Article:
If there was one thing more remarkable than Australia’s success in the most recent Ashes, it was the fact an unchanged attack achieved the 5-0 win.
Mitchell Johnson, Ryan Harris and Peter Siddle played all five Tests in the 2013-14 series, a feat unheard of in the modern era.
Fast forward 18 months and Johnson remains the main man, while Mitchell Starc and Josh Hazlewood are set to be his support acts.
Starc and Hazlewood both starred in the West Indies and there aren’t expected to be any surprises regarding Australia’s first-choice attack on Wednesday, when the Ashes starts in Cardiff.
So if all goes to plan for Australia, could they field an unchanged attack again?
Cricket Australia’s chief of sports science and sports medicine Alex Kountouris is optimistic, but realistic.
“Theoretically it’s possible. We’ve done it before .. but it doesn’t happen very often,” Kountouris told AAP.
It will have as much to do with form as fitness.
Johnson led the way with 37 wickets in 2013-14, when his side made a mockery of the opposition.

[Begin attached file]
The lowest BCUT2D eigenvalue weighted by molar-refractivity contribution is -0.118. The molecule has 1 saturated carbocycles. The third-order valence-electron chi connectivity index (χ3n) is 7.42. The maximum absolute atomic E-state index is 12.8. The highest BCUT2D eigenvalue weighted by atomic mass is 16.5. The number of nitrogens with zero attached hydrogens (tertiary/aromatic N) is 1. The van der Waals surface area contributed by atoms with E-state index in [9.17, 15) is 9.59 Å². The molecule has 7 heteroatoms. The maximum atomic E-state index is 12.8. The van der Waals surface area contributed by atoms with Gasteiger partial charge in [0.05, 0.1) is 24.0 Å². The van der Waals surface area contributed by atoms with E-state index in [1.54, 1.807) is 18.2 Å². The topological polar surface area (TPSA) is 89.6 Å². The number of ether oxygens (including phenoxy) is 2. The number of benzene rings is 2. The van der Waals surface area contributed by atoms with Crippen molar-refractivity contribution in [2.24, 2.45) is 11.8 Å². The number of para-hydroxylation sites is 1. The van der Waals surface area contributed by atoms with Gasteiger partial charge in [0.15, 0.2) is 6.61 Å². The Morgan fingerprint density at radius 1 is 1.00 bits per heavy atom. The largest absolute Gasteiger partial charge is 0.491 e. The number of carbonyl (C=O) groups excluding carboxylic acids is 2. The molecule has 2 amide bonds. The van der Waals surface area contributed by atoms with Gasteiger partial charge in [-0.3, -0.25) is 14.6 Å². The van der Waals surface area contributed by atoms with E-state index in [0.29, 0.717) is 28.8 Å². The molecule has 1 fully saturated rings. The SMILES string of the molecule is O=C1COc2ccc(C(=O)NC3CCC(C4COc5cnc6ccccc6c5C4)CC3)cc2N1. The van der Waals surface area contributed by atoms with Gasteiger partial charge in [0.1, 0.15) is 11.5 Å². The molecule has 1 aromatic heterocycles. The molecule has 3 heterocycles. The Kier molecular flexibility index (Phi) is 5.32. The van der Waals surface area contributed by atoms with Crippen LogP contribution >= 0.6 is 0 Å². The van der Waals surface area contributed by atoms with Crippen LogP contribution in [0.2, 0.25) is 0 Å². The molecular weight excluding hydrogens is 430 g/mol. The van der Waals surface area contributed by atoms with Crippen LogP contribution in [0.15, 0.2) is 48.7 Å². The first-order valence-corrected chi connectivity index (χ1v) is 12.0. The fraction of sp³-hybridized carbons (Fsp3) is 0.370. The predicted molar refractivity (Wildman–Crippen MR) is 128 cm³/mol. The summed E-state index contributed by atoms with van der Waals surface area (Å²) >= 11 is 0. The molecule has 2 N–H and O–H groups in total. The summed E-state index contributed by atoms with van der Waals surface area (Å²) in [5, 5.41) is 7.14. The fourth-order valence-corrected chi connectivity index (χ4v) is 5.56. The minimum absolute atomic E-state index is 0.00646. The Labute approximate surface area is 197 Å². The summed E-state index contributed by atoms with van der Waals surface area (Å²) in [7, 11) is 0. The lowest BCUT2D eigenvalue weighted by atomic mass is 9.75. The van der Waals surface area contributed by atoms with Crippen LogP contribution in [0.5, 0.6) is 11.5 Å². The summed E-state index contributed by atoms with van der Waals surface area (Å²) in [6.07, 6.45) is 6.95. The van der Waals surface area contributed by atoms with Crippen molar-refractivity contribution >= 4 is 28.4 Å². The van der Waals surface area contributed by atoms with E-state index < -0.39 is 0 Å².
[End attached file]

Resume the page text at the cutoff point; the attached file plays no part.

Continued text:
England failed to pass 180 in their first three Test innings of the tour, while games in Brisbane and Melbourne finished inside four days.
It meant extra time to rest and fewer overs to bowl for the pacemen, allowing their bodies to recover for each match.
Kountouris suggested something similar would be required in England if he and doctor Peter Brukner are to repeat the dose.
“An unchanged attack would mean we’re flying. We’re winning games and bowling teams out quickly,” he said.
“When it happened in Australia, we won a lot of games quickly.
“There were four-day Tests and bigger breaks after the five-day Tests.
“You could see it happening, but we’ve got five guys here.”
The biggest challenge will be three-day breaks between the first and second, and third and fourth Tests.
Kountouris and his colleagues have been mapping out workloads and planning for this series since last year.
But the team physio, who has been working in the sport since 1995, knows he is now at the whim of selectors and indeed the contests.
“Once the series starts we just suck it up. We don’t know who is going to play the first Test or how much they’ll bowl,” he said.
“We’re ready for all scenarios and the players are ready.”